An elderly lady stopped us to let us know that one particular black & white house was new (no not the one above) and also to quiz us about Harry Potter (not for the last time along our route I can tell you, and in fact the Harry Potter connection began in Colchester where one of the waiting staff looked remarkably like him). When I said we haven’t read any of the books nor seen any Harry Potter  films, she uttered “Tsk…” and carried on her way. So I am guessing here that HP has connections with Lavenham.

Apart from the timber-framing we were also pleased to see examples of Pargeting: the ornamentation of plastered and rendered building facades that would otherwise be smooth, lined-out or roughcast. Pargeting ranges from simple geometric surface patterning to exuberant sculptural relief of figures, flowers and sea monsters, but it is only skin deep, applied onto masonry or a lathed, timber-framed wall.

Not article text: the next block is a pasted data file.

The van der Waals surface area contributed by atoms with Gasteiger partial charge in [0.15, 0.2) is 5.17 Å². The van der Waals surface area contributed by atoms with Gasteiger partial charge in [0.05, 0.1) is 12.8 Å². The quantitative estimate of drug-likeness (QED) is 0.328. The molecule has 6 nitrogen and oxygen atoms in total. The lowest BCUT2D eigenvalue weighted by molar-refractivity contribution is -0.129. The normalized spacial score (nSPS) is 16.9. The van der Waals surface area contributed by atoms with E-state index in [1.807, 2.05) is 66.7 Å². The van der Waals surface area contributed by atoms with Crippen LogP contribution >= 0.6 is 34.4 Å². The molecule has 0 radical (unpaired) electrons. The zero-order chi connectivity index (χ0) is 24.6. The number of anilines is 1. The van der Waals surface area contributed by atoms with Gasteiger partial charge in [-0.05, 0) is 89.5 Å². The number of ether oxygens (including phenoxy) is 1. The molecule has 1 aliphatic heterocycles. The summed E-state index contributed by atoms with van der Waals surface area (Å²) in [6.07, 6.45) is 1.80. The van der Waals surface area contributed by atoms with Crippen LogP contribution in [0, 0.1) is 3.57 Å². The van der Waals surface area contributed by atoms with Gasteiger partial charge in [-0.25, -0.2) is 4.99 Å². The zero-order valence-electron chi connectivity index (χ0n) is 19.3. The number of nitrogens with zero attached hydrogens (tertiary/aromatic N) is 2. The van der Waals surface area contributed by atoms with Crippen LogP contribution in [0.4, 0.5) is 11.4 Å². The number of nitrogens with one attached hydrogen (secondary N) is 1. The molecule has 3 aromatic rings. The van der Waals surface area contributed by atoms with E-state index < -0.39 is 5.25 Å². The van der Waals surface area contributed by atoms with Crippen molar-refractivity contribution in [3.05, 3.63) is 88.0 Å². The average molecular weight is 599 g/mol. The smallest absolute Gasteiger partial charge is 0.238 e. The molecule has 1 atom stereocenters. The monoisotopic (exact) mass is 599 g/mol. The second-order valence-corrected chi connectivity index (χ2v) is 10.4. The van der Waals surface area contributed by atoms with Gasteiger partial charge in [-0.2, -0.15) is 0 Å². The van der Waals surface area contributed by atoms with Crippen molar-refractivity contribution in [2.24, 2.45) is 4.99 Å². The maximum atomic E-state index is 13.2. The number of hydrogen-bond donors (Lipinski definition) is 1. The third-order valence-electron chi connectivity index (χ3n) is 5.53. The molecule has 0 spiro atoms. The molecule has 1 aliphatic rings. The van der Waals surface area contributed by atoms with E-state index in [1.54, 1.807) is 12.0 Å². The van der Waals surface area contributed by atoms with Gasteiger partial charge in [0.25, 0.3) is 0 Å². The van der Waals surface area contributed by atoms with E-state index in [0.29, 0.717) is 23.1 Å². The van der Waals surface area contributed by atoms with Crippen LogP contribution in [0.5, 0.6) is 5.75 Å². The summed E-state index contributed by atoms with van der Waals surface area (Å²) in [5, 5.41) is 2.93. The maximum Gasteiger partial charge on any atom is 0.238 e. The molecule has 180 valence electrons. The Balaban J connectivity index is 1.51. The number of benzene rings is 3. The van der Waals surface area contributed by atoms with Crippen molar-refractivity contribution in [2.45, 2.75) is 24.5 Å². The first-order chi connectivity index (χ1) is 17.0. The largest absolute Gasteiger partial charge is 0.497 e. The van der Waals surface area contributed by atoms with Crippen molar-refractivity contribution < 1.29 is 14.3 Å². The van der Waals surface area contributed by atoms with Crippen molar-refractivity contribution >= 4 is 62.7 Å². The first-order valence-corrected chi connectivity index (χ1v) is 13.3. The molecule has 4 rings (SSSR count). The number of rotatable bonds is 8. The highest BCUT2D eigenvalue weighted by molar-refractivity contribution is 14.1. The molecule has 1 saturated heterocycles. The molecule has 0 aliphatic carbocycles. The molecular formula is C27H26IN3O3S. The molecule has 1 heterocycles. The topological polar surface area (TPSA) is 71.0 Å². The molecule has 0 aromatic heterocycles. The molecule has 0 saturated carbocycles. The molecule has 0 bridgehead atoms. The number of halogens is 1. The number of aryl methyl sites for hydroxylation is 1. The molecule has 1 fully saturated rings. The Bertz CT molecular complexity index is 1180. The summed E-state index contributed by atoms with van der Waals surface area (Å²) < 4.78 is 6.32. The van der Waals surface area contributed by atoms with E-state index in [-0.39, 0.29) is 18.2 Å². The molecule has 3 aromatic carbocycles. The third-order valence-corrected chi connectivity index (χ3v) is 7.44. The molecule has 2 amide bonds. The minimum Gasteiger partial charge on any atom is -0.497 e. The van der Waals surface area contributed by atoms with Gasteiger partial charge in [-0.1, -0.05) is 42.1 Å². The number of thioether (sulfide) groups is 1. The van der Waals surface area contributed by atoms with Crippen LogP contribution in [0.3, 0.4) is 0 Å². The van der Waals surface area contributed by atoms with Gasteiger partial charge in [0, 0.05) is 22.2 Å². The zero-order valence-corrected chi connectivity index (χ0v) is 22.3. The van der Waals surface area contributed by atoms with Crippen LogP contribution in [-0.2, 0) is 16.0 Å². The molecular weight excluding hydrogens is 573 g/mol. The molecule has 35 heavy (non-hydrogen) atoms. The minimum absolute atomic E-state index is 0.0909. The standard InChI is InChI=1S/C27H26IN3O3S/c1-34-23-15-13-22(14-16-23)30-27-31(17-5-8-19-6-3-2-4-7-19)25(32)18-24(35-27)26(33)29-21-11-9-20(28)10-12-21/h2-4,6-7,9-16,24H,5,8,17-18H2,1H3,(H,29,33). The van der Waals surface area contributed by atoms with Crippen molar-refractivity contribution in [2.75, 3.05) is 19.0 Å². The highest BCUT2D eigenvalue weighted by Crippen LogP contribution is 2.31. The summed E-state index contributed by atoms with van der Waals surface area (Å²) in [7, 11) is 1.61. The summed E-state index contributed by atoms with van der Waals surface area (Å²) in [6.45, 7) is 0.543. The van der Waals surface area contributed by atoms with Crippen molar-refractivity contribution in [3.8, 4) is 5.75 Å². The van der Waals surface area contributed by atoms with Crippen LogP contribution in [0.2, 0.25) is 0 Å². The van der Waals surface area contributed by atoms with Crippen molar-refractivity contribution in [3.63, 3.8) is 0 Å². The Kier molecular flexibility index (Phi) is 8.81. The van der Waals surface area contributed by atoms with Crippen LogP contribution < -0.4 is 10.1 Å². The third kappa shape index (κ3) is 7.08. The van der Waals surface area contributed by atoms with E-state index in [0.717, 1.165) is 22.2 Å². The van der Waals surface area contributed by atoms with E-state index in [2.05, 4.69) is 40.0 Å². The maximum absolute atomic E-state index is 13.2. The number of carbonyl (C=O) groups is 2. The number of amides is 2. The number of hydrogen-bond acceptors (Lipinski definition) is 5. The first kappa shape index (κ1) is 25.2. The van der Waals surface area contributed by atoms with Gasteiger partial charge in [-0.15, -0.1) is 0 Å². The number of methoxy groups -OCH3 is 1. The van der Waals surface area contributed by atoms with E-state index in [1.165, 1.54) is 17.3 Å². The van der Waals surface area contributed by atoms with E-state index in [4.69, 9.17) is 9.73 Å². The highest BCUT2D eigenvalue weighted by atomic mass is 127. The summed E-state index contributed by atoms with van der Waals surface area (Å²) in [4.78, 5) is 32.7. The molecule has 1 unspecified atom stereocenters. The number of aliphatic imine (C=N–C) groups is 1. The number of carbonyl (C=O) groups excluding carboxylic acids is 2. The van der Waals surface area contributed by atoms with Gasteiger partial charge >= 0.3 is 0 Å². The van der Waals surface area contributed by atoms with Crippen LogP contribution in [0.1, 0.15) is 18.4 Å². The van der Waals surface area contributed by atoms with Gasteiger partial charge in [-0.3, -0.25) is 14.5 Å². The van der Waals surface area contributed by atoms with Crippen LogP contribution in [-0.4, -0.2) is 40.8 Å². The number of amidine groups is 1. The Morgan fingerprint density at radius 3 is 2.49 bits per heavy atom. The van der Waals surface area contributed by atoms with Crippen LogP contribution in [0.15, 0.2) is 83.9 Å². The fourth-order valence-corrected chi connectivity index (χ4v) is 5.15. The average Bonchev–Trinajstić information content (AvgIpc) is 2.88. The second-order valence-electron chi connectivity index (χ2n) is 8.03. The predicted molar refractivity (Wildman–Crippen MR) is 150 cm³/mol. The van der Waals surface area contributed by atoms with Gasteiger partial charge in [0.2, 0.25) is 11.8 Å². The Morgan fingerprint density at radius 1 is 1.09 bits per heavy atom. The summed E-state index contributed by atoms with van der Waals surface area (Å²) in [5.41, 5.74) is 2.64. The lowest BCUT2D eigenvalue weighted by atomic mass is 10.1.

High Street
High Street

Lavenham reminds me a lot of Ludlow’s historic centre and is built on the same medieval street pattern. Much more colourful and affluent though. With art galleries, beauty salons, florists and antique shops cheek by jowl with the usual retail shops, pubs and tea rooms.

The Crooked House, High Street

Throughout the village there are 300 ancient buildings, many of them listed as being of architectural and historic interest. Fine timber-framed houses mingle with small cottages and crooked town houses.


Cordwainers, High Street
Cottage garden
Cottage garden